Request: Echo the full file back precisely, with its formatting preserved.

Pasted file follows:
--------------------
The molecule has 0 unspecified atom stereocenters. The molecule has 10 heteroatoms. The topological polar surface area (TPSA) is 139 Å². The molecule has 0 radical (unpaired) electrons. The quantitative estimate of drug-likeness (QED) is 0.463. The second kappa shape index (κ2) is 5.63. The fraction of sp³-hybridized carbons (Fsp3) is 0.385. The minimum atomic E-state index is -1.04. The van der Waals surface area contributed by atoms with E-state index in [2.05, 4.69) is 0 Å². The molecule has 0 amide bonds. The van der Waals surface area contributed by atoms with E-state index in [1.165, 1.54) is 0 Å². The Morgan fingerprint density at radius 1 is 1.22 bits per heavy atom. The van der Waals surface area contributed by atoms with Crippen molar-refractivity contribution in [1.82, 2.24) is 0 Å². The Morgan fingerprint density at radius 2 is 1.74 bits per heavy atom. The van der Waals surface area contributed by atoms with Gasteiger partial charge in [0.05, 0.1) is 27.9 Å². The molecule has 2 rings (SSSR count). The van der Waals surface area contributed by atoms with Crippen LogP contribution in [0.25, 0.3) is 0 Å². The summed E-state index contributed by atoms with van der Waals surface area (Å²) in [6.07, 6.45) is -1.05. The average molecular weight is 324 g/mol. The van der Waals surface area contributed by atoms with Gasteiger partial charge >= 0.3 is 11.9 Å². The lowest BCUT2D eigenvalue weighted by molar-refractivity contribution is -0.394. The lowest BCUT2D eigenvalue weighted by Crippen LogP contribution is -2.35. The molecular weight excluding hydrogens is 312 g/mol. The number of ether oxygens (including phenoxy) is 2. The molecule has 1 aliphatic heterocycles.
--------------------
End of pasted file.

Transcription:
The molecule has 0 unspecified atom stereocenters. The molecule has 10 heteroatoms. The topological polar surface area (TPSA) is 139 Å². The molecule has 0 radical (unpaired) electrons. The quantitative estimate of drug-likeness (QED) is 0.463. The second kappa shape index (κ2) is 5.63. The fraction of sp³-hybridized carbons (Fsp3) is 0.385. The minimum atomic E-state index is -1.04. The van der Waals surface area contributed by atoms with E-state index in [2.05, 4.69) is 0 Å². The molecule has 0 amide bonds. The van der Waals surface area contributed by atoms with E-state index in [1.165, 1.54) is 0 Å². The Morgan fingerprint density at radius 1 is 1.22 bits per heavy atom. The van der Waals surface area contributed by atoms with Crippen molar-refractivity contribution in [1.82, 2.24) is 0 Å². The Morgan fingerprint density at radius 2 is 1.74 bits per heavy atom. The van der Waals surface area contributed by atoms with Gasteiger partial charge in [0.05, 0.1) is 27.9 Å². The molecule has 2 rings (SSSR count). The van der Waals surface area contributed by atoms with Crippen LogP contribution in [0.25, 0.3) is 0 Å². The summed E-state index contributed by atoms with van der Waals surface area (Å²) in [6.07, 6.45) is -1.05. The average molecular weight is 324 g/mol. The van der Waals surface area contributed by atoms with Gasteiger partial charge >= 0.3 is 11.9 Å². The lowest BCUT2D eigenvalue weighted by molar-refractivity contribution is -0.394. The lowest BCUT2D eigenvalue weighted by Crippen LogP contribution is -2.35. The molecular weight excluding hydrogens is 312 g/mol. The number of ether oxygens (including phenoxy) is 2. The molecule has 1 aliphatic heterocycles.